Henry E. Steinway
|Henry E. Steinway|
Henry E. Steinway. This studio photo was taken by Mathew Brady, a noted civil war photographer.
|Born||Heinrich Engelhard Steinweg
February 15, 1797
Wolfshagen im Harz, Brunswick-Wolfenbüttel, Holy Roman Empire
(now Langelsheim, Lower Saxony, Germany)
|Died||February 7, 1871
New York, New York, United States
|Known for||Founding the piano company Steinway & Sons|
Steinway was born Heinrich Engelhard Steinweg in Wolfshagen im Harz, Duchy of Brunswick in the Holy Roman Empire of the German Nation (modern Germany). His childhood was marked by many tragedies and twists of fate. He attended public school in his home town. At the age of 15, he was an orphan and thrown upon his own resources. In 1814, he joined the Schwarze Schar, the volunteer corps of Frederick William, Duke of Brunswick-Wolfenbüttel in the war against Napoleon's occupation of parts of Germany but remained in the garrison throughout the Napoleonic War campaign of the Hundred Days in 1815.
He left service on 23 June 1822 and began to work as a carpenter, and later he became an apprentice to an organ builder in the town of Goslar. He soon discovered his love for music and became an organ player in the church.
He started building instruments, though hidden in the kitchen of his house because of the strong rules of the guild. In Braunschweig, he started by building guitars and zithers, and then graduated to pianos, of small proportions initially and gradually increasing in size.
In 1835 he made the first square piano, which he presented to his bride Juliane at their wedding. In 1836 he built his first grand piano in his kitchen in the town of Seesen. This piano was later named the "kitchen piano", and is now on display at the New York Metropolitan Museum of Art with a Steinweg 1836 square piano. In 1839, he exhibited three pianos at the state trade exhibition in Braunschweig, Germany and was awarded a gold medal.
Because of the unstable political climate following the revolutions of 1848 in the German states and the limited economic opportunities for a man working outside a guild, Steinweg decided to leave the country. He emigrated from Braunschweig to New York City in 1850 with five of his sons, but before leaving he gave the company to his son, Christian Friedrich Theodor Steinweg. Later in New York, he anglicized his name to Henry E. Steinway upon advice from friends, who concluded that the German surname Steinweg would be disadvantageous for doing business. Steinway and his sons worked for other piano companies until they could establish their own production under the name of Steinway & Sons in 1853.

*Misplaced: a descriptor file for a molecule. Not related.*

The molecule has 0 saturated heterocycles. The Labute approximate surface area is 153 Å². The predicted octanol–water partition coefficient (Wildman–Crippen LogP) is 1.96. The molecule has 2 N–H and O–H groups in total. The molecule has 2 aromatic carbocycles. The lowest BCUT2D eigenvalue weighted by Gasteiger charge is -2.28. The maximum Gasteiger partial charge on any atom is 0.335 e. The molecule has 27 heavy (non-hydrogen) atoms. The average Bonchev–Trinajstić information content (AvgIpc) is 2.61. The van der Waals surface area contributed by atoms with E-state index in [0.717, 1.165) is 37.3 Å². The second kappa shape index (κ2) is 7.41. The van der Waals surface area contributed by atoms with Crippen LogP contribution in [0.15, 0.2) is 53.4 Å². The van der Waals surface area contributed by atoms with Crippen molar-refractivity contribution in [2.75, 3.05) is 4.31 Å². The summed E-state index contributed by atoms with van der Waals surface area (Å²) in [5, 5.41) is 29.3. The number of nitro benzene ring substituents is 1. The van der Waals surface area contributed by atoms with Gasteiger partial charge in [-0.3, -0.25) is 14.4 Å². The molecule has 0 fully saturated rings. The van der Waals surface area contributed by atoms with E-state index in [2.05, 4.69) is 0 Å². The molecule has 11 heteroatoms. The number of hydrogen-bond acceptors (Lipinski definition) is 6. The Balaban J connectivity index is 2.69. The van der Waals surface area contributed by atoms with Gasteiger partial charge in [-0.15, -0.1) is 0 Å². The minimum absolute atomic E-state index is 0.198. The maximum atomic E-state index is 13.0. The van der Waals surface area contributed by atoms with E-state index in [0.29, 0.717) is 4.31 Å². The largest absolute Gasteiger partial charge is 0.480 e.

The overstrung scale in a square piano earned the Steinway Piano first prize at the New York Industrial Fair of 1855. In 1862 they gained the first prize in London in competition with the most eminent makers in Europe; and this victory was followed in 1867 by a similar success at the Universal exposition in Paris. According to Franz Liszt, Anton Rubinstein, and other high authorities, the Steinways have done more to advance the durability, action, and tone-quality of their instruments than any other makers of Europe or America.
He and his wife, Juliane, had seven children:
- Albert Steinway
- Charles H. Steinway
- C.F. Theodore Steinway (1825–1889)
- Doretta Steinway
- Henry Steinway, Jr.
- Wilhelmina Steinway
- William Steinway (1835–1896)
Steinway died in New York City, United States, on February 7, 1871.
- Wilson, James Grant; Fiske, John, eds. (1900). "Steinway, Henry Engelhard". Appletons' Cyclopædia of American Biography. New York: D. Appleton.
- Biography at Allgemeine Deutsche Biographie (German)
- "Steinway History", Steinway & Sons Official Website. Accessed February 8, 2010. Archived January 3, 2010, at the Wayback Machine.
- Hoover, Cynthia Adams (1981). "The Steinways and Their Pianos in the Nineteenth Century". Journal of the American Musical Instrument Society. Shreveport, Louisiana: American Musical Instrument Society. 7: 51. ISSN 0362-3300.
- Torp, Claudius. "Heinrich Engelhard Steinway." In Immigrant Entrepreneurship: German-American Business Biographies, 1720 to the Present, vol. 2, edited by William J. Hausman. German Historical Institute. Last modified October 10, 2013.
- Klueber, Karl Werner. "Der erste deutsche Ozeandampfer machte nur drei Ueberfahrten." In Genealogie, vol. 8:3 (Mar. 1967), p. 660.
- Lieberman, Richard K. (1995). Steinway & Sons. New Haven: Yale University Press. ISBN 0-300-06364-4. pp. 14-15.
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